Photo: Jared Rodriguez/

Most clients understand the concept of a flashback once therapists explain the phenomenon of reliving a painful past experience so vividly that it feels as if it’s happening again in the present time. They can also comprehend the concept of triggers; the sensory, emotional, interpersonal, and environmental stimuli that is reminiscent of past trauma and rekindles the same feelings of fear, freeze, or terror when re-experienced in the present. But most clients assume that flashbacks only manifest visually, especially when they “see” the trauma unfold in front of their eyes again during an abreactive state.

I think it is extremely helpful to broaden the concept of flashbacks and explain that they can manifest emotionally, cognitively, and somatically, as well as visually. When clients are triggered the flashbacks they experience take on an emotional dimension leaving them feeling trapped, age regressed, helpless, or terrified. They can also feel the memory on their bodies through symptoms of nausea, dizziness, body pain, heaviness, or numbing. And there are certainly “frozen in time” distorted thoughts that get rekindled when clients are in flashback including the belief that they are alone, responsible for the trauma, or forever unable to escape or trust others. Helping clients to name their experience as a flashback and then to specify whether it is visual, somatic, cognitive, or emotional can actually help to re-ground them in present reality and short- circuit the painful and scary symptoms that accompany it.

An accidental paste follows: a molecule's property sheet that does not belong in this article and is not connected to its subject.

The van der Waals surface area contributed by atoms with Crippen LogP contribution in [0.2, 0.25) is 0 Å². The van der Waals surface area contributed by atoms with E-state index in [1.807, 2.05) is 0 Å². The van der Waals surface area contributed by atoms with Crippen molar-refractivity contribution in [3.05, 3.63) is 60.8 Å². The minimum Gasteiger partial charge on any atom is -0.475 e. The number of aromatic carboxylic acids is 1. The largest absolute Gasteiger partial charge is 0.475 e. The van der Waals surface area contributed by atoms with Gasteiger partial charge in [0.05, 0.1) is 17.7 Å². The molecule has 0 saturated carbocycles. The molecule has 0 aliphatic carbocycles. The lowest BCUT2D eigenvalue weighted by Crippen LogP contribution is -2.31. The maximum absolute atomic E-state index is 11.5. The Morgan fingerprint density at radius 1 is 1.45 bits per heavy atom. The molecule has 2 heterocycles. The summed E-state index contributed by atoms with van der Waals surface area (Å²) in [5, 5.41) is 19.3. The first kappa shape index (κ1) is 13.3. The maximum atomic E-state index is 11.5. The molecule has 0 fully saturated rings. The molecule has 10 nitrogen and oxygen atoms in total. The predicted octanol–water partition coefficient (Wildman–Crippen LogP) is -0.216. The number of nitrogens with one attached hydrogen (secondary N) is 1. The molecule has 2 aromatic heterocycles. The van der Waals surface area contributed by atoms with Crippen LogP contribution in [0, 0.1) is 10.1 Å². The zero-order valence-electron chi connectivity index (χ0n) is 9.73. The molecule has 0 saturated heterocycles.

What treatment(s) have you implemented to help clients overcome PTSD and flashbacks?

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